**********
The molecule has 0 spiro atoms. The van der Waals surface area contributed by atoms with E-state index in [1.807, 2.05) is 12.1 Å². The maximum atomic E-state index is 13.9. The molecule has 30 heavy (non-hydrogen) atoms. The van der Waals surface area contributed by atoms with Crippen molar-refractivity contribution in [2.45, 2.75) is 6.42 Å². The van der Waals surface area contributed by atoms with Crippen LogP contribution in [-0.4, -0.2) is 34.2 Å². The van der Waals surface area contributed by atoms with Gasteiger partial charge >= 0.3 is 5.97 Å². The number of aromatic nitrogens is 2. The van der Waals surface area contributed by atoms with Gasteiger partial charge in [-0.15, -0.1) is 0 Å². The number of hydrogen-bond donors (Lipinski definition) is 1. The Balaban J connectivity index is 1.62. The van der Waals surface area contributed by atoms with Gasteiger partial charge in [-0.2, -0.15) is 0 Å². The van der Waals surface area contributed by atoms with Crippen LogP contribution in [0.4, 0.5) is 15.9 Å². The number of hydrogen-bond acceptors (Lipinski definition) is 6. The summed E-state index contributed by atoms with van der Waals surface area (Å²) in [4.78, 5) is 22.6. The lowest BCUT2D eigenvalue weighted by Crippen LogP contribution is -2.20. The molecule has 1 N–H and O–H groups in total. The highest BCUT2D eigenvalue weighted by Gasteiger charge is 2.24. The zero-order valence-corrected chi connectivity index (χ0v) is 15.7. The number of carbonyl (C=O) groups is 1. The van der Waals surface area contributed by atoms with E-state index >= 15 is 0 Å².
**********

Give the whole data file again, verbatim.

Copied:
The molecule has 0 spiro atoms. The van der Waals surface area contributed by atoms with E-state index in [1.807, 2.05) is 12.1 Å². The maximum atomic E-state index is 13.9. The molecule has 30 heavy (non-hydrogen) atoms. The van der Waals surface area contributed by atoms with Crippen molar-refractivity contribution in [2.45, 2.75) is 6.42 Å². The van der Waals surface area contributed by atoms with Crippen LogP contribution in [-0.4, -0.2) is 34.2 Å². The van der Waals surface area contributed by atoms with Gasteiger partial charge >= 0.3 is 5.97 Å². The number of aromatic nitrogens is 2. The van der Waals surface area contributed by atoms with Gasteiger partial charge in [-0.15, -0.1) is 0 Å². The number of hydrogen-bond donors (Lipinski definition) is 1. The Balaban J connectivity index is 1.62. The van der Waals surface area contributed by atoms with Gasteiger partial charge in [-0.2, -0.15) is 0 Å². The van der Waals surface area contributed by atoms with Crippen LogP contribution in [0.4, 0.5) is 15.9 Å². The number of hydrogen-bond acceptors (Lipinski definition) is 6. The summed E-state index contributed by atoms with van der Waals surface area (Å²) in [4.78, 5) is 22.6. The lowest BCUT2D eigenvalue weighted by Crippen LogP contribution is -2.20. The molecule has 1 N–H and O–H groups in total. The highest BCUT2D eigenvalue weighted by Gasteiger charge is 2.24. The zero-order valence-corrected chi connectivity index (χ0v) is 15.7. The number of carbonyl (C=O) groups is 1. The van der Waals surface area contributed by atoms with E-state index >= 15 is 0 Å².